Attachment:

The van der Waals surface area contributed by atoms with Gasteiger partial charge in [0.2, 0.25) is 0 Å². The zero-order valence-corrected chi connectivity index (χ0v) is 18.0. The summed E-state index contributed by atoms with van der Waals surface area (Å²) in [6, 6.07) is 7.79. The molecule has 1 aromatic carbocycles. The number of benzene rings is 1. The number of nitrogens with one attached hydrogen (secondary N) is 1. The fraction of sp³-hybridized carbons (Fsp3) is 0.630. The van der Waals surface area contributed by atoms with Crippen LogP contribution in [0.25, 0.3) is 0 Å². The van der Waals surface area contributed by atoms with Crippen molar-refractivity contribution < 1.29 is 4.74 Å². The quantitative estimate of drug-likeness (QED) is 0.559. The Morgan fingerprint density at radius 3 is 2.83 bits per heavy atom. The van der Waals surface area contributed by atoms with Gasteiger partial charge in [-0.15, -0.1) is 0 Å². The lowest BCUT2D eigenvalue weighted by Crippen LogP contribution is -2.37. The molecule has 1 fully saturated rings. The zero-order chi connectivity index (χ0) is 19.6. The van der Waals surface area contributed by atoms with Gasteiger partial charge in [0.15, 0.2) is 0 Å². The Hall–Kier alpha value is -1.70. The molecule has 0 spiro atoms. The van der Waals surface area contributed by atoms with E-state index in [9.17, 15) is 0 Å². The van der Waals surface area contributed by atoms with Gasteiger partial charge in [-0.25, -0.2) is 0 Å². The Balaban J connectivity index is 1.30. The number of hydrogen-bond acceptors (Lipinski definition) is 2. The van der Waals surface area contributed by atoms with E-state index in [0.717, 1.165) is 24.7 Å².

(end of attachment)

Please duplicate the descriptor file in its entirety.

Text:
The van der Waals surface area contributed by atoms with Gasteiger partial charge in [0.2, 0.25) is 0 Å². The zero-order valence-corrected chi connectivity index (χ0v) is 18.0. The summed E-state index contributed by atoms with van der Waals surface area (Å²) in [6, 6.07) is 7.79. The molecule has 1 aromatic carbocycles. The number of benzene rings is 1. The number of nitrogens with one attached hydrogen (secondary N) is 1. The fraction of sp³-hybridized carbons (Fsp3) is 0.630. The van der Waals surface area contributed by atoms with Crippen LogP contribution in [0.25, 0.3) is 0 Å². The van der Waals surface area contributed by atoms with Crippen molar-refractivity contribution < 1.29 is 4.74 Å². The quantitative estimate of drug-likeness (QED) is 0.559. The Morgan fingerprint density at radius 3 is 2.83 bits per heavy atom. The van der Waals surface area contributed by atoms with Gasteiger partial charge in [-0.15, -0.1) is 0 Å². The lowest BCUT2D eigenvalue weighted by Crippen LogP contribution is -2.37. The molecule has 1 fully saturated rings. The zero-order chi connectivity index (χ0) is 19.6. The van der Waals surface area contributed by atoms with Gasteiger partial charge in [0.15, 0.2) is 0 Å². The Hall–Kier alpha value is -1.70. The molecule has 0 spiro atoms. The van der Waals surface area contributed by atoms with E-state index in [9.17, 15) is 0 Å². The van der Waals surface area contributed by atoms with Gasteiger partial charge in [-0.25, -0.2) is 0 Å². The Balaban J connectivity index is 1.30. The number of hydrogen-bond acceptors (Lipinski definition) is 2. The van der Waals surface area contributed by atoms with E-state index in [0.717, 1.165) is 24.7 Å².